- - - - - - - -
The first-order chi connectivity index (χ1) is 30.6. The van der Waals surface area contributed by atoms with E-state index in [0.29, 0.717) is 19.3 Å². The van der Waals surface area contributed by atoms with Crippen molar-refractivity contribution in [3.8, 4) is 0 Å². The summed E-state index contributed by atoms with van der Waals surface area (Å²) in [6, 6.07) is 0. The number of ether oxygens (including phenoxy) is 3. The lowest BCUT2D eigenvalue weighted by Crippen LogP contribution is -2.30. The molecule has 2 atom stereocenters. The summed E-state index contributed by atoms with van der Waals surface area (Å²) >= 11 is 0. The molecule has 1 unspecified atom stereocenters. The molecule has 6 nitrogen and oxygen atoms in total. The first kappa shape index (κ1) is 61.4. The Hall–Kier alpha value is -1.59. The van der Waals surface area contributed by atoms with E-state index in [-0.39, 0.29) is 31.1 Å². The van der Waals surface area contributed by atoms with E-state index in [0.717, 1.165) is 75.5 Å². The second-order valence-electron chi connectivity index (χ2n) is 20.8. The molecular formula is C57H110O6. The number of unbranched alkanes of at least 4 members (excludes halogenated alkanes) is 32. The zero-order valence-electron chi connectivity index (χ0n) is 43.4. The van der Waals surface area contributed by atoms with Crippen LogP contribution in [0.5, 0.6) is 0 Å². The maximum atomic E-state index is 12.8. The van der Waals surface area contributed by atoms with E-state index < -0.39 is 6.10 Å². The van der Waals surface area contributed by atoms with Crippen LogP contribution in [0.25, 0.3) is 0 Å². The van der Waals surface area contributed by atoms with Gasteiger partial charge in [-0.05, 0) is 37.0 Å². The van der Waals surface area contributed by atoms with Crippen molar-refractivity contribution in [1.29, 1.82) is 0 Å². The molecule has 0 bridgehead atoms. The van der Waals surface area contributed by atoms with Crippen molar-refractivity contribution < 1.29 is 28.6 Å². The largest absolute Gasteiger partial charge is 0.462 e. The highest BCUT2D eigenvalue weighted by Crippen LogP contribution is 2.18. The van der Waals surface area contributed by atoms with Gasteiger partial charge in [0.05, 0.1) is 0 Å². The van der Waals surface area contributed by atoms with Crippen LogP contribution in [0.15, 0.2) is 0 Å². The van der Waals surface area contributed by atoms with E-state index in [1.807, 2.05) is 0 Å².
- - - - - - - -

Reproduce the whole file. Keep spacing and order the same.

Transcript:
The first-order chi connectivity index (χ1) is 30.6. The van der Waals surface area contributed by atoms with E-state index in [0.29, 0.717) is 19.3 Å². The van der Waals surface area contributed by atoms with Crippen molar-refractivity contribution in [3.8, 4) is 0 Å². The summed E-state index contributed by atoms with van der Waals surface area (Å²) in [6, 6.07) is 0. The number of ether oxygens (including phenoxy) is 3. The lowest BCUT2D eigenvalue weighted by Crippen LogP contribution is -2.30. The molecule has 2 atom stereocenters. The summed E-state index contributed by atoms with van der Waals surface area (Å²) >= 11 is 0. The molecule has 1 unspecified atom stereocenters. The molecule has 6 nitrogen and oxygen atoms in total. The first kappa shape index (κ1) is 61.4. The Hall–Kier alpha value is -1.59. The van der Waals surface area contributed by atoms with E-state index in [-0.39, 0.29) is 31.1 Å². The van der Waals surface area contributed by atoms with E-state index in [0.717, 1.165) is 75.5 Å². The second-order valence-electron chi connectivity index (χ2n) is 20.8. The molecular formula is C57H110O6. The number of unbranched alkanes of at least 4 members (excludes halogenated alkanes) is 32. The zero-order valence-electron chi connectivity index (χ0n) is 43.4. The van der Waals surface area contributed by atoms with Crippen LogP contribution in [0.5, 0.6) is 0 Å². The maximum atomic E-state index is 12.8. The van der Waals surface area contributed by atoms with E-state index < -0.39 is 6.10 Å². The van der Waals surface area contributed by atoms with Crippen LogP contribution in [0.25, 0.3) is 0 Å². The van der Waals surface area contributed by atoms with Gasteiger partial charge in [-0.05, 0) is 37.0 Å². The van der Waals surface area contributed by atoms with Crippen molar-refractivity contribution in [1.29, 1.82) is 0 Å². The molecule has 0 bridgehead atoms. The van der Waals surface area contributed by atoms with Crippen molar-refractivity contribution < 1.29 is 28.6 Å². The largest absolute Gasteiger partial charge is 0.462 e. The highest BCUT2D eigenvalue weighted by Crippen LogP contribution is 2.18. The van der Waals surface area contributed by atoms with Gasteiger partial charge in [0.05, 0.1) is 0 Å². The van der Waals surface area contributed by atoms with Crippen LogP contribution in [0.15, 0.2) is 0 Å². The van der Waals surface area contributed by atoms with E-state index in [1.807, 2.05) is 0 Å².